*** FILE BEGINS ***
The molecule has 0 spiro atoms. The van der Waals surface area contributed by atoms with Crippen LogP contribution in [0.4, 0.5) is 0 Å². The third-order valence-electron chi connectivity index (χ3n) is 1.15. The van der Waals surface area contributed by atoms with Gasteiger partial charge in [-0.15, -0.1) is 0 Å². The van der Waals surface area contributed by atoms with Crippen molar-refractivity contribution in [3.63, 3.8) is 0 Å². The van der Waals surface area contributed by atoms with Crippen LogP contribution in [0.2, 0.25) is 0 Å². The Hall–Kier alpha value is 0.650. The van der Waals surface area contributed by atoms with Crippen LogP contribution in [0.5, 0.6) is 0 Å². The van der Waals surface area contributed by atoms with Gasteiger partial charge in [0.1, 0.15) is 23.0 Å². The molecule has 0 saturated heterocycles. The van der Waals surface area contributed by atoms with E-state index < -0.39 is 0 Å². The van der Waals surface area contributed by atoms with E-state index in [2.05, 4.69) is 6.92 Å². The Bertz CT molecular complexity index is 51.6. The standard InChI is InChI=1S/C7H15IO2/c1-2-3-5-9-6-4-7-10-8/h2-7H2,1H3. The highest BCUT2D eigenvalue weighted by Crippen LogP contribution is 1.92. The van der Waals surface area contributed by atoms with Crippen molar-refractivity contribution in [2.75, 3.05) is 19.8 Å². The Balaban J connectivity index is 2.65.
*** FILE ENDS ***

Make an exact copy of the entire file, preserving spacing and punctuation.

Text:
The molecule has 0 spiro atoms. The van der Waals surface area contributed by atoms with Crippen LogP contribution in [0.4, 0.5) is 0 Å². The third-order valence-electron chi connectivity index (χ3n) is 1.15. The van der Waals surface area contributed by atoms with Gasteiger partial charge in [-0.15, -0.1) is 0 Å². The van der Waals surface area contributed by atoms with Crippen molar-refractivity contribution in [3.63, 3.8) is 0 Å². The van der Waals surface area contributed by atoms with Crippen LogP contribution in [0.2, 0.25) is 0 Å². The Hall–Kier alpha value is 0.650. The van der Waals surface area contributed by atoms with Crippen LogP contribution in [0.5, 0.6) is 0 Å². The van der Waals surface area contributed by atoms with Gasteiger partial charge in [0.1, 0.15) is 23.0 Å². The molecule has 0 saturated heterocycles. The van der Waals surface area contributed by atoms with E-state index < -0.39 is 0 Å². The van der Waals surface area contributed by atoms with E-state index in [2.05, 4.69) is 6.92 Å². The Bertz CT molecular complexity index is 51.6. The standard InChI is InChI=1S/C7H15IO2/c1-2-3-5-9-6-4-7-10-8/h2-7H2,1H3. The highest BCUT2D eigenvalue weighted by Crippen LogP contribution is 1.92. The van der Waals surface area contributed by atoms with Crippen molar-refractivity contribution in [2.75, 3.05) is 19.8 Å². The Balaban J connectivity index is 2.65.